Natural treatments can provide substantial results in addressing blood sugar imbalances, but it is helpful to have realistic expectations in treating blood sugar imbalances with acupressure, food therapy, and herbs. In order to manage this condition naturally, it is essential for people with diabetes to make healthy lifestyle choices in diet, exercise, and other health habits. Additionally, acupressure is effective in addressing nerve pain and poor circulation due to advanced diabetes.
Liao WT, Su CC, Lee MT, et al. Integrative Chinese herbal medicine therapy reduced the risk of type 2 diabetes mellitus in patients with polycystic ovary syndrome: A nationwide matched cohort study. J Ethnopharmacol. 2019;243:112091. doi:10.1016/j.jep.2019.112091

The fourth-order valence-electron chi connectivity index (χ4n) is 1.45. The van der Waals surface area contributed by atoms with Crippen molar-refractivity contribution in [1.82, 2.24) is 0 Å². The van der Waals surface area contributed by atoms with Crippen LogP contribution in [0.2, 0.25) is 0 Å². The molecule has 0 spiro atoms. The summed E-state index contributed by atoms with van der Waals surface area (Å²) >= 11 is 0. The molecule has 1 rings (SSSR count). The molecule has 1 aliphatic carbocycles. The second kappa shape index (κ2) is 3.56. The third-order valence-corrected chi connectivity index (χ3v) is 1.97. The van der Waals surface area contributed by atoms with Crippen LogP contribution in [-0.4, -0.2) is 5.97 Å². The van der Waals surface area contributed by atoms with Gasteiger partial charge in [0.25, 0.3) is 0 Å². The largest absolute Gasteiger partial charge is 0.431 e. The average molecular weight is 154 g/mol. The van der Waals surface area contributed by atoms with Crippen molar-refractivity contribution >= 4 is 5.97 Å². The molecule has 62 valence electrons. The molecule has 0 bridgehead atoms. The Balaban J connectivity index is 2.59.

Wang J, Ma Q, Li Y, et al. Research progress on Traditional Chinese Medicine syndromes of diabetes mellitus. Biomed Pharmacother. 2020;121:109565. doi:10.1016/j.biopha.2019.109565
Zhang TT, Jiang JG. Active ingredients of traditional Chinese medicine in the treatment of diabetes and diabetic complications. Expert Opin Investig Drugs. 2012;21(11):1625‐1642. doi:10.1517/13543784.2012.713937
Putiri A. L., Close J. R., Lilly H. R., Guillaume N., Sun G.-C. Qigong exercises for the management of type 2 diabetes mellitus. Medicines. 2017;4(3):p. 59. doi: 10.3390/medicines4030059
Liang H.-Y., Hou F., Ding Y.-L., et al. Clinical evaluation of the antioxidant activity of astragalus in women with gestational diabetes. Nan Fang Yi Ke Da Xue Xue Bao. 2009;29(7):1402–1404.
Büyükbalci A., El S. N. Determination of in vitro antidiabetic effects, antioxidant activities and phenol contents of some herbal teas. Plant Foods for Human Nutrition. 2008;63(1):27–33.
This information has not been evaluated by the Food and Drug Administration. This information is not intended to diagnose, treat, cure, or prevent any disease.